To agree or not to agree, that is the (subject–verb) question
Subject–verb agreement falls into the category of things I wish I’d been taught at school. If you were at secondary school in the late 1960s and early 1970s, you probably weren’t taught grammar. English lessons were about ‘comprehension’ and ‘creative writing’. The only grammar we knew of was from French lessons, where we learned basics such as the subject is the thing doing and the object the thing being done to. Through l’accord sujet/verbe we gleaned that whether the verb is in the singular or plural form depends on whether the subject of the verb is singular or plural.
Illustration by Tony
Spotting a subject–verb disagreement isn’t easy when another phrase with a plural noun occurs between the subject and its corresponding verb. Sometimes it’s tricky deciding what the subject actually is in a long convoluted sentence in the middle of an unending dry paragraph in the 60-page corporate governance section of an annual report. Though, if by the time you get to the verb, you can’t remember what the subject is, the only agreement to be reached might be that the sentence needs editing.
Eric Partridge’s Usage and Abusage says the main thing is to be consistent and don’t write things like:
The family is well and send their regards.
Another trap is the composite subject. Fowler’s Modern English Usage gives us this example:
Tarring and feathering was too good for Meakin.
One thing that can help is what Steven Pinker calls the logic of trees, a helpful way to break a sentence down, as described in his book The Sense of Style. Even with the help of tree logic, it’s sometimes not clear whether the subject itself is singular or plural; for example, when collective nouns are involved. It all depends on the context, and for me, this is where it gets tricky. Here’s an example from a recent project, a series of children’s books we at Accuracy Matters are working on:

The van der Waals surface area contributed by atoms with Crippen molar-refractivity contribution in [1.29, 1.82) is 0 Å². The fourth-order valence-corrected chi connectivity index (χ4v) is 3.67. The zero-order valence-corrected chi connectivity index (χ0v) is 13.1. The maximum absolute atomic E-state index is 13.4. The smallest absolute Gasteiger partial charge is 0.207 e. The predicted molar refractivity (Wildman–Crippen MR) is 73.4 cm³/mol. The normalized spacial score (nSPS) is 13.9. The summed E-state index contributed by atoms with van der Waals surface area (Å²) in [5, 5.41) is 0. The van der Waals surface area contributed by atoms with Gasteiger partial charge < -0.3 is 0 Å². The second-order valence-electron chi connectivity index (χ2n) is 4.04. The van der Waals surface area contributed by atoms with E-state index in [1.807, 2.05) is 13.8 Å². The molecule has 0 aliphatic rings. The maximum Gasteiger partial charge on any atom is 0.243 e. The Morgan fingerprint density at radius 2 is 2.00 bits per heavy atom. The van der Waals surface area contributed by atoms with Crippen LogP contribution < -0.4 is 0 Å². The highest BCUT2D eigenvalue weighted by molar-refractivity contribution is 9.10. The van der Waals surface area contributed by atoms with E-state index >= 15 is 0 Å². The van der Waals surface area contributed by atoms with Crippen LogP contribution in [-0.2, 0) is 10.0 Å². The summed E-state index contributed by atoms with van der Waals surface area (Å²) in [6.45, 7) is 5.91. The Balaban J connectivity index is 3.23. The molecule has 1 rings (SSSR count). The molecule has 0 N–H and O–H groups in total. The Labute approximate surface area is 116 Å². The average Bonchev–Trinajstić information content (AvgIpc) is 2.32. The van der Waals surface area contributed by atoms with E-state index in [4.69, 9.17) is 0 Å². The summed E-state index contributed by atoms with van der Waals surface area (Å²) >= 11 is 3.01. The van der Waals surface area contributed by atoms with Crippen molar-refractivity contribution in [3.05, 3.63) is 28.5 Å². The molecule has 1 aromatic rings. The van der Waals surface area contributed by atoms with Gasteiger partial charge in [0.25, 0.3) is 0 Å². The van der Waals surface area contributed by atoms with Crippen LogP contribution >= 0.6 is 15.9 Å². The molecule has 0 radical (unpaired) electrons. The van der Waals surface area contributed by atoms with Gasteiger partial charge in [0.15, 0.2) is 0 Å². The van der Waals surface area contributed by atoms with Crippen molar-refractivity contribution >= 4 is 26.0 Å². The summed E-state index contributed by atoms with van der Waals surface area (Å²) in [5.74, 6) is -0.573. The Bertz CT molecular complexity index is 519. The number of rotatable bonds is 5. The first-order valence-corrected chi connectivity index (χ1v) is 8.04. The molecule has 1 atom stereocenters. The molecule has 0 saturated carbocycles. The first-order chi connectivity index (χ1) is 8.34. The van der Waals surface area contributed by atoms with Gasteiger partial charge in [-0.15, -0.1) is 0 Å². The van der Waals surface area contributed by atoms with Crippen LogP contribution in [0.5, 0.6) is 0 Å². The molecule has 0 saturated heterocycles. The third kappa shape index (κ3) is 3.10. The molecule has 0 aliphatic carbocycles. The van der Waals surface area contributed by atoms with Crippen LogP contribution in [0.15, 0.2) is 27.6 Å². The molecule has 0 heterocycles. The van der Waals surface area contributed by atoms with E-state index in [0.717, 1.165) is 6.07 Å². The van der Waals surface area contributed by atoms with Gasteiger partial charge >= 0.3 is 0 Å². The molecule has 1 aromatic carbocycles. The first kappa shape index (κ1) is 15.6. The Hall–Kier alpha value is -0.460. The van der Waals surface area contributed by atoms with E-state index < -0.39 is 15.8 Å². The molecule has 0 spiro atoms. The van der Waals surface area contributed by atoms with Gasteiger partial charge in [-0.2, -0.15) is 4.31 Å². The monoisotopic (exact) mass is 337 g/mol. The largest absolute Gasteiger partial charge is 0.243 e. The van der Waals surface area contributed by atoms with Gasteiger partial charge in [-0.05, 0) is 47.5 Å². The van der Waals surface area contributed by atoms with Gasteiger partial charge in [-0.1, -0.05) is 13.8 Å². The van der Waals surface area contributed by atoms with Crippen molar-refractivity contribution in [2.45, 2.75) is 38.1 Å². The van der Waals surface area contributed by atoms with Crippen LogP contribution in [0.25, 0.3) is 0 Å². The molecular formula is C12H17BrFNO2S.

A herd of reindeer were grazing.
Should it have been was? At first glance, I would say yes, as herd is a collective noun. In US English, collective nouns are almost always treated as singular. In UK English, it’s less clear cut. Whether or not a collective noun is treated as singular or plural depends on whether the writer is considering the group as a whole, or each member individually. Here’s a useful example from Craig Shrives’ Grammar for Grown-ups:
The shoal was moving north (as a unit, so singular)
The shoal were darting in all directions (as individuals, so plural)
Pondering the advice in the grammar guides is fun, but to me these books don’t fully explain how to deal with borderline cases. So, maybe a herd of reindeer were grazing is OK then, if the context is one of individual reindeer eating grass. I suppose you would say a herd of reindeer was migrating? I’m still not sure.